I was wrong, and I want to tell my 13 year old self that whatever happened to me then, was not and will never be my mistake. #metoo taught me a lot — about sexual harassment, the different types of; the fact that sexual predators can be so sly and cunning and be as young as kids in high school. It’s something that’s been going on for centuries long, one that I hadn’t put my finger on or a name on it — until now.

I think the saddest part of reading this is that most people didn’t have an adult or person they could trust. The people they trusted betrayed them the most, and in search for help, they found themselves stuck in a cycle of hurt and distrust. Sexual harassment and abuse does a lot to a person’s psych. It damages them in some form and sadly… the predator usually doesn’t realise he’s in the wrong. Then there’s the people who are aware and don’t do anything, or the people who minimise the situation by telling you “it’s your own fault”.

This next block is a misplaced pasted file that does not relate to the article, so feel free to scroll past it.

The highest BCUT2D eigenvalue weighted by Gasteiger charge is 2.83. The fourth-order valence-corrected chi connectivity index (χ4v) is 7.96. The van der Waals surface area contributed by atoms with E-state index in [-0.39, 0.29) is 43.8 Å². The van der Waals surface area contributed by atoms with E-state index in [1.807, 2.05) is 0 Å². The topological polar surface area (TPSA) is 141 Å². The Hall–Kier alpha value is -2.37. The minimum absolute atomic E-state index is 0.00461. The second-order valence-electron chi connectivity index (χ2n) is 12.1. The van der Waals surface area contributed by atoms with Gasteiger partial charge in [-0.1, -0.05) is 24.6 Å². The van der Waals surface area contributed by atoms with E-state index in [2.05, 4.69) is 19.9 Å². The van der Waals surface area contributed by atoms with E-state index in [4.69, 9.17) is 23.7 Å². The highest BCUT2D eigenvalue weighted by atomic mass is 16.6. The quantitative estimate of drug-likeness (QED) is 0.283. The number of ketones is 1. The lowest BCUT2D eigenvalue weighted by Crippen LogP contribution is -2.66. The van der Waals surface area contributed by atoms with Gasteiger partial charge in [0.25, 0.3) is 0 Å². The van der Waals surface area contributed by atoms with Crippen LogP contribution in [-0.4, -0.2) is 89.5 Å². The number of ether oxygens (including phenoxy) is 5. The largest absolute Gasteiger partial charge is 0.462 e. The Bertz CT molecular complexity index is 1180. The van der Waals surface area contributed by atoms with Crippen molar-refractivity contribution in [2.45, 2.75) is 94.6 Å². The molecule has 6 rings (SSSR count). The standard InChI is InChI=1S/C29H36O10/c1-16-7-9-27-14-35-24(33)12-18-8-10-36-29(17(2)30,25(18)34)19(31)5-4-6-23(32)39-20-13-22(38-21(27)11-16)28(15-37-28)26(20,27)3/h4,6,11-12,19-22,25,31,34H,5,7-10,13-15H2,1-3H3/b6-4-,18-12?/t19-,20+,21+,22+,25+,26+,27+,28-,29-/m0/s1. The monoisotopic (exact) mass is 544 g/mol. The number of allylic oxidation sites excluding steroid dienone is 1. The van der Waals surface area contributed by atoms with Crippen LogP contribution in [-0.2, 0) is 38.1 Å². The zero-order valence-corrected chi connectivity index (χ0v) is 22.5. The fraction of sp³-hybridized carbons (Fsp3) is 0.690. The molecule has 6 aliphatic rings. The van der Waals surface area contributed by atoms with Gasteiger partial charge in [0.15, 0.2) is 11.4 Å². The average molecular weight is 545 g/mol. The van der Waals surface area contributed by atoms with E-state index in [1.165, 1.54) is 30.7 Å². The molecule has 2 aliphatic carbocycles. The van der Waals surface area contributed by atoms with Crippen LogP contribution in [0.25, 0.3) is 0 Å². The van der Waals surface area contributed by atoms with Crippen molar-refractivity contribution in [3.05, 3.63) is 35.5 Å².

I didn’t ask for this. I didn’t. It just happened when a boy gave me the ultimatum of a negative and a negative. I lost, no matter my decision. 

I need you to read this. I need you to.

I want you to know that I’m here for you.

We need to change the system and make it safer for our children.

Please, I pray it will never be you too.

(review to go live on 7 mar 2018)
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This book is a collection of essays from the current #METoo movement that has taken off globally. Like any book of essay collections, it can be a hit or miss.